Throughout human history, engineering has driven the advance of civilization.
From the metallurgists who ended the Stone Age to the shipbuilders who united the world’s peoples through travel and trade, the past witnessed many marvels of engineering prowess. As civilization grew, it was nourished and enhanced with the help of increasingly sophisticated tools for agriculture, technologies for producing textiles, and inventions transforming human interaction and communication. Inventions such as the mechanical clock and the printing press irrevocably changed civilization.
In the modern era, the Industrial Revolution brought engineering’s influence to every niche of life, as machines supplemented and replaced human labor for countless tasks, improved systems for sanitation enhanced health, and the steam engine facilitated mining, powered trains and ships, and provided energy for factories.
In the century just ended, engineering recorded its grandest accomplishments. The widespread development and distribution of electricity and clean water, automobiles and airplanes, radio and television, spacecraft and lasers, antibiotics and medical imaging, and computers and the Internet are just some of the highlights from a century in which engineering revolutionized and improved virtually every aspect of human life. Find out more about the great engineering achievements of the 20th century from a separate NAE website.
For all of these advances, though, the century ahead poses challenges as formidable as any from millennia past. As the population grows and its needs and desires expand, the problem of sustaining civilization’s continuing advancement, while still improving the quality of life, looms more immediate. Old and new threats to personal and public health demand more effective and more readily available treatments. Vulnerabilities to pandemic diseases, terrorist violence, and natural disasters require serious searches for new methods of protection and prevention. And products and processes that enhance the joy of living remain a top priority of engineering innovation, as they have been since the taming of fire and the invention of the wheel.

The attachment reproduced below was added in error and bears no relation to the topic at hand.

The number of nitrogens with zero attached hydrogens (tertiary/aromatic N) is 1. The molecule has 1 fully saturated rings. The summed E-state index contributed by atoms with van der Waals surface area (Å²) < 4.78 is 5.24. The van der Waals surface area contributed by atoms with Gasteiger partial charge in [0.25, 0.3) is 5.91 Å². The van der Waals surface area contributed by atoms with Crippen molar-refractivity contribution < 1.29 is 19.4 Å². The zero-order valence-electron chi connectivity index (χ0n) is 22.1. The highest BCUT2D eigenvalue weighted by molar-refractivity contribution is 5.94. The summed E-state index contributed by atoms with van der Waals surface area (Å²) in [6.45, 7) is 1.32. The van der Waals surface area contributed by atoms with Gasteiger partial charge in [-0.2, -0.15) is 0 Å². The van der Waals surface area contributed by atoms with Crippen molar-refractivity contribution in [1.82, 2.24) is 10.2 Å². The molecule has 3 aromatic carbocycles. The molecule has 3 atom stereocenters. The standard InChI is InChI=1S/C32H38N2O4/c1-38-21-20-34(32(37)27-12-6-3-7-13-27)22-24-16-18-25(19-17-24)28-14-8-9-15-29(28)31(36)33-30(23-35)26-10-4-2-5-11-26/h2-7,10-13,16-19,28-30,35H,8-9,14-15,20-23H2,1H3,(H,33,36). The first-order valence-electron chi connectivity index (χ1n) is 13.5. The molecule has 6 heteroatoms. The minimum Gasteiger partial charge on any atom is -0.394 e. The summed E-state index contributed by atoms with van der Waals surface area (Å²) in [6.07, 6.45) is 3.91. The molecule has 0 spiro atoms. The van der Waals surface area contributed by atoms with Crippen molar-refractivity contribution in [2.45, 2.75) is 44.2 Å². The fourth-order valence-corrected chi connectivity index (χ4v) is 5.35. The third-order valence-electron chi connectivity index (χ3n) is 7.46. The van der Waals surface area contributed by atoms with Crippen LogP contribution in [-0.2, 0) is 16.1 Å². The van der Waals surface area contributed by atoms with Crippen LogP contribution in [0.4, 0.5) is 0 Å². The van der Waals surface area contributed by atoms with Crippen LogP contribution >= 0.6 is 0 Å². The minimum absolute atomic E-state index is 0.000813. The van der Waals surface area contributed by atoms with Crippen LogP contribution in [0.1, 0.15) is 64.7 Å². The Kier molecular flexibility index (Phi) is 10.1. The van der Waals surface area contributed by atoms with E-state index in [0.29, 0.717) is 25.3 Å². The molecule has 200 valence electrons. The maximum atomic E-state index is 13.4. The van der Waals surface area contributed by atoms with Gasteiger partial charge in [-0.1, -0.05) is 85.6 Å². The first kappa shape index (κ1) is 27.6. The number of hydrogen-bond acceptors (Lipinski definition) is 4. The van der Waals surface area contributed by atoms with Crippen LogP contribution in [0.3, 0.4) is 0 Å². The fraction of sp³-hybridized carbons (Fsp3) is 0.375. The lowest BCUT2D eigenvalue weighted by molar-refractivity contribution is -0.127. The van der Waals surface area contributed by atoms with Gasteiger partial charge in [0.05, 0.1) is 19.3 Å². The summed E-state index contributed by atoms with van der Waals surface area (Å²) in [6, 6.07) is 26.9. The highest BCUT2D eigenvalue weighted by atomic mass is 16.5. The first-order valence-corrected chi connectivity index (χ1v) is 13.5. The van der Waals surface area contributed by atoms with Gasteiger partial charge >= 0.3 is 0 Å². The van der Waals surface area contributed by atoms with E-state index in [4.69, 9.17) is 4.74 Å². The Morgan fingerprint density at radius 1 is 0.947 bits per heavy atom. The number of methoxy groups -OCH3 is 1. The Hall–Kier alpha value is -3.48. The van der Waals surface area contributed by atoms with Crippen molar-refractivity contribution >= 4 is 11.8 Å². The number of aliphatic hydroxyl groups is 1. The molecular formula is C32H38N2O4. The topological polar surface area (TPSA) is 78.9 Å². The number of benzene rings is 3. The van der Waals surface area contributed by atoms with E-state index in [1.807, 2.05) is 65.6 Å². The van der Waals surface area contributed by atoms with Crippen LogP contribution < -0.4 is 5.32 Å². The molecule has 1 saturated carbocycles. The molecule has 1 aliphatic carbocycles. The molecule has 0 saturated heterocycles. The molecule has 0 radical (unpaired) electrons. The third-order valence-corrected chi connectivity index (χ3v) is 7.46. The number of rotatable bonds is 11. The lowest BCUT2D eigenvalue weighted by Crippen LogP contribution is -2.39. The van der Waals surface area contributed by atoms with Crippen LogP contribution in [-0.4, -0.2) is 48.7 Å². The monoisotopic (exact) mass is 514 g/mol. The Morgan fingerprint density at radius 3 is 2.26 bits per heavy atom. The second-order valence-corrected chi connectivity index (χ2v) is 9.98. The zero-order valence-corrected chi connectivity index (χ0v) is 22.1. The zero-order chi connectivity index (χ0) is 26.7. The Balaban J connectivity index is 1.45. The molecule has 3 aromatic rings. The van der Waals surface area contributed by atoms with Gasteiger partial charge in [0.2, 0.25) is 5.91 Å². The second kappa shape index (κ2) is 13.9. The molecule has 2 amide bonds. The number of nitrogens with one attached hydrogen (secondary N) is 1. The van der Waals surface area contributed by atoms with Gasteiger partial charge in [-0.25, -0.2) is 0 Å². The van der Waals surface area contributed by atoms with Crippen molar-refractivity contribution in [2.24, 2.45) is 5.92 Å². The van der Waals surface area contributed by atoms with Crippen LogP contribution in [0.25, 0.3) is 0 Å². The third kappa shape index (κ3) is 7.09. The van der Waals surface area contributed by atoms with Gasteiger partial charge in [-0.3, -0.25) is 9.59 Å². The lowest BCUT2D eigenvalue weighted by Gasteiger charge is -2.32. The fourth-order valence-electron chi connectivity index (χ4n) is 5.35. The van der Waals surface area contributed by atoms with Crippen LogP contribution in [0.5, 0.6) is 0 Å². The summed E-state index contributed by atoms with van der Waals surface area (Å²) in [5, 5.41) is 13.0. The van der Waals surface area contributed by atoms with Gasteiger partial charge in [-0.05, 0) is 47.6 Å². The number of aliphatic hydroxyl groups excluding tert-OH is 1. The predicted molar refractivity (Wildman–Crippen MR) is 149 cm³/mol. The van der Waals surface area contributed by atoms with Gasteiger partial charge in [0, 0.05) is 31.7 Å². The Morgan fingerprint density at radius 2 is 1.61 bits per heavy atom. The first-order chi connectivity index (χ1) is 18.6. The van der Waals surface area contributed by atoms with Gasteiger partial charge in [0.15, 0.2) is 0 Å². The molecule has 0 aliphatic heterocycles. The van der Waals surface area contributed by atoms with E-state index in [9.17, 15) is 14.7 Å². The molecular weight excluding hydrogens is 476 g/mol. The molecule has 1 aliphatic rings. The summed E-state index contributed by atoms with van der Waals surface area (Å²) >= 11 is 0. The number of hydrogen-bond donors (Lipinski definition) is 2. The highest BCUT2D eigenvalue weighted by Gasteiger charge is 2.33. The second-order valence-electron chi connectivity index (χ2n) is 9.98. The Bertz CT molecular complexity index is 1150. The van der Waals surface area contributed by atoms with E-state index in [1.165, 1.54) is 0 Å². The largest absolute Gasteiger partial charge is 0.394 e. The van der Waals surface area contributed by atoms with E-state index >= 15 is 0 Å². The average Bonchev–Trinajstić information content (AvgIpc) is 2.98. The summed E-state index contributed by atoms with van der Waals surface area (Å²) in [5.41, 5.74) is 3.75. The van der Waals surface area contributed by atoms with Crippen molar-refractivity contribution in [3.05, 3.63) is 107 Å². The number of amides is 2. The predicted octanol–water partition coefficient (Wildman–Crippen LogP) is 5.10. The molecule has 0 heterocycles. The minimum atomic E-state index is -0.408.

In each of these broad realms of human concern — sustainability, health, vulnerability, and joy of living — specific grand challenges await engineering solutions. The world’s cadre of engineers will seek ways to put knowledge into practice to meet these grand challenges. Applying the rules of reason, the findings of science, the aesthetics of art, and the spark of creative imagination, engineers will continue the tradition of forging a better future.
Foremost among the challenges are those that must be met to ensure the future itself. The Earth is a planet of finite resources, and its growing population currently consumes them at a rate that cannot be sustained. Widely reported warnings have emphasized the need to develop new sources of energy, at the same time as preventing or reversing the degradation of the environment.
Sunshine has long offered a tantalizing source of environmentally friendly power, bathing the Earth with more energy each hour than the planet’s population consumes in a year. But capturing that power, converting it into useful forms, and especially storing it for a rainy day, poses provocative engineering challenges.
Another popular proposal for long-term energy supplies is nuclear fusion, the artificial re-creation of the sun’s source of power on Earth. The quest for fusion has stretched the limits of engineering ingenuity, but hopeful developments suggest the goal of practical fusion power may yet be attainable.
Engineering solutions for both solar power and nuclear fusion must be feasible not only technologically but also economically when compared with the ongoing use of fossil fuels. Even with success, however, it remains unlikely that fossil fuels will be eliminated from the planet’s energy-source budget anytime soon, leaving their environment-associated issues for engineers to address. Most notoriously, evidence is mounting that the carbon dioxide pumped into the air by the burning of fossil fuels is increasing the planet’s temperature and threatens disruptive effects on climate. Anticipating the continued use of fossil fuels, engineers have explored technological methods of capturing the carbon dioxide produced from fuel burning and sequestering it underground.
A further but less publicized environmental concern involves the atmosphere’s dominant component, the element nitrogen. The biogeochemical cycle that extracts nitrogen from the air for its incorporation into plants — and hence food — has become altered by human activity. With widespread use of fertilizers and high-temperature industrial combustion, humans have doubled the rate at which nitrogen is removed from the air relative to pre-industrial times, contributing to smog and acid rain, polluting drinking water, and even worsening global warming. Engineers must design countermeasures for nitrogen cycle problems, while maintaining the ability of agriculture to produce adequate food supplies.